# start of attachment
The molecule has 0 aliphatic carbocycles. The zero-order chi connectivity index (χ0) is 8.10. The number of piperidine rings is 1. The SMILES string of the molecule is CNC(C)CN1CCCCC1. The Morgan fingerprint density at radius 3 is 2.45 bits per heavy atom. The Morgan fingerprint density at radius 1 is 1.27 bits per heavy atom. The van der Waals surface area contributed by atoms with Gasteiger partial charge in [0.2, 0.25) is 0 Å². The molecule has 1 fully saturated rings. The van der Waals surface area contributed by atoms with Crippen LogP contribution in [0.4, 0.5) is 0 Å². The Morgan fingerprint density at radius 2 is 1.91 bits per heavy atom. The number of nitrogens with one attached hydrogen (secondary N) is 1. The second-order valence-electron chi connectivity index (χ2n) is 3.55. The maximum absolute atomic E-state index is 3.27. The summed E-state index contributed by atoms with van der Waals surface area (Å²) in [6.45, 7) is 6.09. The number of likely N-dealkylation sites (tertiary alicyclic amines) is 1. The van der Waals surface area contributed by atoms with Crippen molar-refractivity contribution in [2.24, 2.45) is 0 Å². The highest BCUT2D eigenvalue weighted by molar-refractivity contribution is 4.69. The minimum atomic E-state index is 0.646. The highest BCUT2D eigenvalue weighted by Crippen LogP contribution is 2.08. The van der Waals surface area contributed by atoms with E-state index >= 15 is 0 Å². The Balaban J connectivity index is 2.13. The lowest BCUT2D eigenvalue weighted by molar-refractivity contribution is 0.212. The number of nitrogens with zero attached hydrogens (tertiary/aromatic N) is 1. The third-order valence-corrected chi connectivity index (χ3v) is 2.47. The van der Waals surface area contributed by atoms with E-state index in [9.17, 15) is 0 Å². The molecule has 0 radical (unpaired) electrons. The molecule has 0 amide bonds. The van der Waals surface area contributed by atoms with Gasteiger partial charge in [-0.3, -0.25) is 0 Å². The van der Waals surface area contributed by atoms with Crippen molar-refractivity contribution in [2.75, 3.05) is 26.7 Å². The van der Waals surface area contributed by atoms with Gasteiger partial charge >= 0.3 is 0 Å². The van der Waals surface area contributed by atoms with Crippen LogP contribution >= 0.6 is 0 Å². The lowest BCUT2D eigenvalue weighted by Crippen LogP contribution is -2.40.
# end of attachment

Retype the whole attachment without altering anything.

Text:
The molecule has 0 aliphatic carbocycles. The zero-order chi connectivity index (χ0) is 8.10. The number of piperidine rings is 1. The SMILES string of the molecule is CNC(C)CN1CCCCC1. The Morgan fingerprint density at radius 3 is 2.45 bits per heavy atom. The Morgan fingerprint density at radius 1 is 1.27 bits per heavy atom. The van der Waals surface area contributed by atoms with Gasteiger partial charge in [0.2, 0.25) is 0 Å². The molecule has 1 fully saturated rings. The van der Waals surface area contributed by atoms with Crippen LogP contribution in [0.4, 0.5) is 0 Å². The Morgan fingerprint density at radius 2 is 1.91 bits per heavy atom. The number of nitrogens with one attached hydrogen (secondary N) is 1. The second-order valence-electron chi connectivity index (χ2n) is 3.55. The maximum absolute atomic E-state index is 3.27. The summed E-state index contributed by atoms with van der Waals surface area (Å²) in [6.45, 7) is 6.09. The number of likely N-dealkylation sites (tertiary alicyclic amines) is 1. The van der Waals surface area contributed by atoms with Crippen molar-refractivity contribution in [2.24, 2.45) is 0 Å². The highest BCUT2D eigenvalue weighted by molar-refractivity contribution is 4.69. The minimum atomic E-state index is 0.646. The highest BCUT2D eigenvalue weighted by Crippen LogP contribution is 2.08. The van der Waals surface area contributed by atoms with E-state index >= 15 is 0 Å². The Balaban J connectivity index is 2.13. The lowest BCUT2D eigenvalue weighted by molar-refractivity contribution is 0.212. The number of nitrogens with zero attached hydrogens (tertiary/aromatic N) is 1. The third-order valence-corrected chi connectivity index (χ3v) is 2.47. The van der Waals surface area contributed by atoms with E-state index in [9.17, 15) is 0 Å². The molecule has 0 radical (unpaired) electrons. The molecule has 0 amide bonds. The van der Waals surface area contributed by atoms with Gasteiger partial charge in [-0.3, -0.25) is 0 Å². The van der Waals surface area contributed by atoms with Crippen molar-refractivity contribution in [2.75, 3.05) is 26.7 Å². The van der Waals surface area contributed by atoms with Gasteiger partial charge >= 0.3 is 0 Å². The van der Waals surface area contributed by atoms with Crippen LogP contribution >= 0.6 is 0 Å². The lowest BCUT2D eigenvalue weighted by Crippen LogP contribution is -2.40.